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Why you Disassociate and How to Reconnect with Yourself





Hey Conscious Babe,


Welcome back. This week's blog is so special to me. Feeling disassociated from life was one of the biggest hurdles I had to overcome when trying to move past my trauma.


I do want to preface this by saying I am not a doctor. If you're experiencing any mental health problems and feel like you are in immediate danger, please contact your local authorities or mental health provider immediately.


For decades, I didn't feel like I was me. I was disconnected from everyone and everything.


And although I was lucky enough to create small goals here and there, they were mostly very safe goals that served only to keep me going from day-to-day.


One time, I was in a session with my therapist, and I proudly started telling her how "nothing ever bothered me" and "I was so laid back," and she said to me.


"Yes, well, that's a symptom of disassociation"…um what? So it's not a superpower?


Actually, it is. But I'll tell you why in another blog.


But anyway, back to my point.


When you look at disassociating from a trauma perspective, it's actually a pretty amazing coping mechanism.


Disassociating is our mind's way of helping us cope with feelings of helplessness, fear, and pain. It's our mind's way of making the unbearable feel bearable.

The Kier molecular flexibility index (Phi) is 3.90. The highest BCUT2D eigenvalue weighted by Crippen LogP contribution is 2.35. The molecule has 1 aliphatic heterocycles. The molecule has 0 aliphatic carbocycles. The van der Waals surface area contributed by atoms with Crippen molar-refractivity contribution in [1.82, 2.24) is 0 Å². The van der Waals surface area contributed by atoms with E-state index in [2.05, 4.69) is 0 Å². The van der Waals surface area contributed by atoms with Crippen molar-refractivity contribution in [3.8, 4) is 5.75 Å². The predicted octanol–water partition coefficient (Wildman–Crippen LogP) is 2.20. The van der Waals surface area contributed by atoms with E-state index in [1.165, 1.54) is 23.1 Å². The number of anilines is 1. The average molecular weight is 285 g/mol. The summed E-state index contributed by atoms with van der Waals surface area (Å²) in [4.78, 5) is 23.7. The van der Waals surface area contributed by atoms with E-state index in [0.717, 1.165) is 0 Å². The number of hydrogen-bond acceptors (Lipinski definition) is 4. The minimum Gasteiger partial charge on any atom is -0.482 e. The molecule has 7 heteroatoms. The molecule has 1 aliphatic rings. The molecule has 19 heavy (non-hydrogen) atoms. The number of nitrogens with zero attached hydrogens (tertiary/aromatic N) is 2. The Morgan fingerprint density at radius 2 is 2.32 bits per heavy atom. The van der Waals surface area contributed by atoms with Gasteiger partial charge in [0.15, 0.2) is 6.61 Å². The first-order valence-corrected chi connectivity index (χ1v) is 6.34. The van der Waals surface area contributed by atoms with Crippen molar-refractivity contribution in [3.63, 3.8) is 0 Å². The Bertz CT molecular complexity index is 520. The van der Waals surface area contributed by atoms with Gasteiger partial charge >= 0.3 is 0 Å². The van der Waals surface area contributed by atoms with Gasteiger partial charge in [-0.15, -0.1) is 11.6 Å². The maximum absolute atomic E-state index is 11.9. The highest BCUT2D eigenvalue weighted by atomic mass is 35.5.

It helps us feel like our trauma is a big cloudy dream that can't hurt us.


The problem is that we have to stand very still to keep the illusion up. We can't allow ourselves to jump back into life, less we want to burst the safety bobble and allow ourselves to feel the pain again.


For decades I never allowed myself to leave that bubble. Heck, I didn't even know there was really a way to get out of the bubble. I thought that's just the way it was.


Until I did.


It had been about ten years since my last trauma. I generally felt safe with my husband. While I didn't necessarily love life, I was ok with my everyday routine.


Until one day, the worst happened. I found out he was having an affair. POP…the bubble burst.


I immediately started experiencing the stages of grief. But worst than that, all the past betrayals and traumas of my life came rushing back at once.


I no longer felt safe. In fact, I felt like I was in immediate physical danger. I wanted to die just to make the pain stop.


Then something interesting happened.


I want to tell you the truth about this part because I don't want you to think it was an easy process. But it freakin' worked.


I went through all the steps again. I cried on the floor, decided I needed help, went to therapy, and got on meds.